The Direction of Intention
Rev. Edward Ogden, OSFS

Story: The Starfish Thrower

An old man was walking along a beach after a big storm. Fifty yards ahead of him was a young woman. She was picking up starfish that the storm had stranded on the beach, and was throwing them back into the sea. When the old man caught up with her, he asked her what she was doing. She replied that the starfish would die unless they were returned to the sea before the sun began beating down on them.

The old man said, “But the beach goes on for miles and miles, and there are thousands of stranded starfish. How can your small effort make a difference?” Picking up a starfish and holding it lovingly in her hands, she said, “It makes a big difference to this one.” And with that, she returned it to the sea.

The spirit of that young woman is the kind of spirit St. Francis de Sales invites us to strive to imitate and he provides us with the means to achieve it, namely, the direction of intention. When we feel that we cannot make a difference in the work to be done, with our friends, or in overcoming temptation, De Sales tells us that by calling to mind God’s presence before all our actions can transform ordinary actions into sacred acts.

The Direction of Intention in the Writings of Francis de Sales

Our human nature is unique in that we alone have the ability to interiorize our life: we remember, we ponder, we reflect, we decide. As such, progress on the spiritual journey is first and foremost a matter of intentionality. How and why we do things is important.

Because the spiritual journey is a matter of traveling away from self-love and toward divine love, Francis counsels us to practice the Direction of Intention. Thus brief, prayerful consideration focuses our attention on the presence of God in all things and channels our intentions with great psychological effectiveness. It reminds us that what we do is of only relative importance because God alone is ultimate. It projects our desire for spiritual growth away from our own self-sufficiency and brings our action into the realm of God’s grace. And, in the end, it transforms our desire for self-gratification into a willing acceptance of God’s own good pleasure. In this way, we are able to make holy all that we say and do (from Praying with Francis de Sales by Thomas F. Dailey, OSFS).

In the Spirituality Directory of St. Francis de Sales, he writes:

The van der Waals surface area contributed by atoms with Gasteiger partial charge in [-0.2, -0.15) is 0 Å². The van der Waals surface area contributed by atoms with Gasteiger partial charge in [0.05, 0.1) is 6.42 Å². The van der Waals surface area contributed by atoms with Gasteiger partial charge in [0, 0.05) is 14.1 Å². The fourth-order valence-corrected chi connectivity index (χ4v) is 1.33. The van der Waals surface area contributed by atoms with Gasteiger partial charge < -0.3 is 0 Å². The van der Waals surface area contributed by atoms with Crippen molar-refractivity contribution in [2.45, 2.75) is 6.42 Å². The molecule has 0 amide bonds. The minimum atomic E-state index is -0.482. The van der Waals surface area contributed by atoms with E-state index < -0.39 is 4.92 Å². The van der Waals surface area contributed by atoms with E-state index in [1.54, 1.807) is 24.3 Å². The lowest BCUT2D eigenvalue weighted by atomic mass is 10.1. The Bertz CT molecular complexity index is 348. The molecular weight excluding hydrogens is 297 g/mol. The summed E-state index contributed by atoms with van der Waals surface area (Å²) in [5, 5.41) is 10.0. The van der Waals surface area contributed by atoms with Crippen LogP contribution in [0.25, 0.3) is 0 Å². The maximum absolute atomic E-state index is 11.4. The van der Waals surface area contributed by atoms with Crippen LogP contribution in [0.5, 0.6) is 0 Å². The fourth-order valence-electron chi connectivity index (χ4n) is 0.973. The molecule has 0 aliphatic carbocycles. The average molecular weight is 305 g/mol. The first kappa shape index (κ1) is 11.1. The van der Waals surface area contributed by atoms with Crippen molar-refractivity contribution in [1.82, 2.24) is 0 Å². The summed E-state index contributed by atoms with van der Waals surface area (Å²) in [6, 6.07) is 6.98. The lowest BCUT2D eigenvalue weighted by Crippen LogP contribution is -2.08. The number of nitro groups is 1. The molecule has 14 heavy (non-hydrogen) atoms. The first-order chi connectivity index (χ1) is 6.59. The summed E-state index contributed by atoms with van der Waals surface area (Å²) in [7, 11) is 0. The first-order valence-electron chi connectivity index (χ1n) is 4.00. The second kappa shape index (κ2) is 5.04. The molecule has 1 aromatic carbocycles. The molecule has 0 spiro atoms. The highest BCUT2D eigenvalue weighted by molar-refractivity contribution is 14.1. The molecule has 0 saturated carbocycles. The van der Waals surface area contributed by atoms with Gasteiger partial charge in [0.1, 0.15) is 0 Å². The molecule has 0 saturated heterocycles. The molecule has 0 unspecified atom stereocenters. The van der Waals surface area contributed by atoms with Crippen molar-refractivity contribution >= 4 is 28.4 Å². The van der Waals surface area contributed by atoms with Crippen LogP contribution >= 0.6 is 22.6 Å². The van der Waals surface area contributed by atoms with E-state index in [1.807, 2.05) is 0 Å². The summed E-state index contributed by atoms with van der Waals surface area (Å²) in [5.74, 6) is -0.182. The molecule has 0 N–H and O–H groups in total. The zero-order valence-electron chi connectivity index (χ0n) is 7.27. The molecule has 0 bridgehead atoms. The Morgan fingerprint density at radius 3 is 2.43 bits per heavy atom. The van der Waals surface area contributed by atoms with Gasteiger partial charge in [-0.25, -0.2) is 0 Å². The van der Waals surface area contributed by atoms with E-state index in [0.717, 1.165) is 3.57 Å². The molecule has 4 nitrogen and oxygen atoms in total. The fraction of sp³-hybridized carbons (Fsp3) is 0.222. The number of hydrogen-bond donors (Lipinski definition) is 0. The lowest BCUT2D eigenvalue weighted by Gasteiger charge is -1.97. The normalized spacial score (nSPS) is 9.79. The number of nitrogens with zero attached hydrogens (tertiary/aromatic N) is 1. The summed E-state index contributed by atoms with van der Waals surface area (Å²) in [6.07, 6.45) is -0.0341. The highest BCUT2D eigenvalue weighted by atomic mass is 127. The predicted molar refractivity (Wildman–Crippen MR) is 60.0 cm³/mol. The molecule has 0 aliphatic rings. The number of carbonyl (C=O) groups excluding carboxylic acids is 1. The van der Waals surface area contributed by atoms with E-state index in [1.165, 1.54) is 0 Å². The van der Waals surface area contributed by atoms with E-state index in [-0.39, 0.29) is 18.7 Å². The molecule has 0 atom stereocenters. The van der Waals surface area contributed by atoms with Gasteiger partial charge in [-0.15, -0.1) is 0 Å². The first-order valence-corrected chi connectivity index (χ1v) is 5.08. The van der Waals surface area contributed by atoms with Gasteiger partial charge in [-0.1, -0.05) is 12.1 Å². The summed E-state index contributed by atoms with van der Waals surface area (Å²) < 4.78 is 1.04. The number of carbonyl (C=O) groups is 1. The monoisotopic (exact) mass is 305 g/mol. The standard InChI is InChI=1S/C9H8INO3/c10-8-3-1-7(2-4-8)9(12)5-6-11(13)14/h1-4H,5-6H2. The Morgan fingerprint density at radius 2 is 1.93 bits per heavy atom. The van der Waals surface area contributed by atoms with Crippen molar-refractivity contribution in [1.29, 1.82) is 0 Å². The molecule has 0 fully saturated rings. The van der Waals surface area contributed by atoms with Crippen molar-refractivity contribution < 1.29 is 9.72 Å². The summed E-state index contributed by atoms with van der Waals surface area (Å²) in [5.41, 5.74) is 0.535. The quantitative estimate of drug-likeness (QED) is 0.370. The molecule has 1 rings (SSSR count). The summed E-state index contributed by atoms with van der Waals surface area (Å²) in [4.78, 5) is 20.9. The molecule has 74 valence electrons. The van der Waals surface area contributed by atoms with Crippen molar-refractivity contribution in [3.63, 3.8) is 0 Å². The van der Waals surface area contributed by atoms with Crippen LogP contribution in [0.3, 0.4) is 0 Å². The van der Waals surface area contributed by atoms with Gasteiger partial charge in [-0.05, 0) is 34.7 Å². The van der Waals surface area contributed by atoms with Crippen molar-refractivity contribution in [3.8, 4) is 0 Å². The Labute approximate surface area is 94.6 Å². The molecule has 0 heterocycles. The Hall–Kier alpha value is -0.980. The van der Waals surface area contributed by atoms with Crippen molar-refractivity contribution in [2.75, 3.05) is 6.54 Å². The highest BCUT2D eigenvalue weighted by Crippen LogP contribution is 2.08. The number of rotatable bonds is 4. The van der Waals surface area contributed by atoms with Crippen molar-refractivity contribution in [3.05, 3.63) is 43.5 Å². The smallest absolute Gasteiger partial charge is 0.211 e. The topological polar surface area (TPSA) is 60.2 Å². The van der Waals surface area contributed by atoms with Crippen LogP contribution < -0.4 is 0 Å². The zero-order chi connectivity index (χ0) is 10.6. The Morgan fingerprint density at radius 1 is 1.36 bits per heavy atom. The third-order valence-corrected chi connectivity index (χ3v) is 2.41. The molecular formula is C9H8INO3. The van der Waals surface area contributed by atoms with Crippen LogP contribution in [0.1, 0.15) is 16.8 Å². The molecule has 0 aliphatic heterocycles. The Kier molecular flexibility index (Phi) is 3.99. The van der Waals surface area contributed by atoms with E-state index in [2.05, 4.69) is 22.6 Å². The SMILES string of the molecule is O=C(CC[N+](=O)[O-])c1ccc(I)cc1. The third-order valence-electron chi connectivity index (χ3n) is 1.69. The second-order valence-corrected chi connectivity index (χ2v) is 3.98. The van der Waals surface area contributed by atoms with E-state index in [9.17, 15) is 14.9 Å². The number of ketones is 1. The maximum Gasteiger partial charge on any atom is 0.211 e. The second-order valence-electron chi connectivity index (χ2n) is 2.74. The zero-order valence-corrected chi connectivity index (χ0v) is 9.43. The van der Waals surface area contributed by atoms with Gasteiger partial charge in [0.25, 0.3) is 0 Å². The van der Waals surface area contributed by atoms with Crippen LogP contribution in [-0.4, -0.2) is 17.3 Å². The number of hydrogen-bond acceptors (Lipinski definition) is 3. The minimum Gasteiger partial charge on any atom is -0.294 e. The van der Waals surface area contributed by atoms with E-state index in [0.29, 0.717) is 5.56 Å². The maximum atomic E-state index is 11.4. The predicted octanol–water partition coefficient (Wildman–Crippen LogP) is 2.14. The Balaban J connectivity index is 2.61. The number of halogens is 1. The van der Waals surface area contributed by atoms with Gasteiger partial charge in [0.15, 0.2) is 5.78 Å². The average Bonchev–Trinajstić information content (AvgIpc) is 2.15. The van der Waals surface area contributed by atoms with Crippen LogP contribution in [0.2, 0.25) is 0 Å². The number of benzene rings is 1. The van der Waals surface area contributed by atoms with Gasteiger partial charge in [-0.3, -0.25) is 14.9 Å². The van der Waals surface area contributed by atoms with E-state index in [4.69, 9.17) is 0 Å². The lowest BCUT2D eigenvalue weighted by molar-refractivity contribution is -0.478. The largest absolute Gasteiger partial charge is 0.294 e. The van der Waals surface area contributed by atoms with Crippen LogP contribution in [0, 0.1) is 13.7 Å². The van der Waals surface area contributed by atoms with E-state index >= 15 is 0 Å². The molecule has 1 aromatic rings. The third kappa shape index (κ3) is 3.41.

They who wish to thrive and advance in the way of our Lord should, at the beginning of their actions, both exterior and interior, ask for his grace and offer to his divine Goodness all the good they will do. In this way, they will be prepared to bear with peace and serenity all the pain and suffering they will encounter as coming from the fatherly hand of our good God and savior. His most holy intention is to have them merit by such means in order to reward them afterward out of the abundance of his love.

They should not neglect this practice in matters, which are small and seemingly insignificant, nor even if they are engaged in those things, which are agreeable, and in complete conformity with their own will and needs, such as drinking, eating, resting, recreating and similar actions. By following the advice of the Apostle, everything they do will be done in God’s name to please him alone (pp. 23-240.

What St. Francis says here in his advice on the direction of intention is often seen as the heart of his spirituality in general. He himself insists that its practice will help one “to thrive and advance” in sanctity. What is it exactly? It is simply a practice of prayer whereby we consciously direct to God what we are about to do. The action itself becomes sacred. Take his article on rising as an example. We would rise anyway. But by consciously directing our rising to God we transform it into a religious exercise and, thus, into a means towards holiness. Eating, working, going to class, driving children to school, playing a basketball game—all such actions, given the direction of intention, can have sacred meaning. They can be means—readily at hand—to sanctity. Do not be fooled by the simplicity of the direction of intention. Its faithful practice led Francis de Sales, Jane de Chantal, Margaret Mary and countless others to deep and heroic holiness.

(from “Reflections for the Laity” by Lewis S. Fiorelli, OSFS)

The actual direction of intention need not be long or formal. In fact, it need not be said at all. One simply and briefly intends the deed for God and his glory and determines to accept whatever happens in the performance of the deed as coming from his fatherly and kind hand. Here is an example of the direction of intention:

“My God I give you this action, please give me the grace to conduct myself in a manner most pleasing to you. May God be blessed.”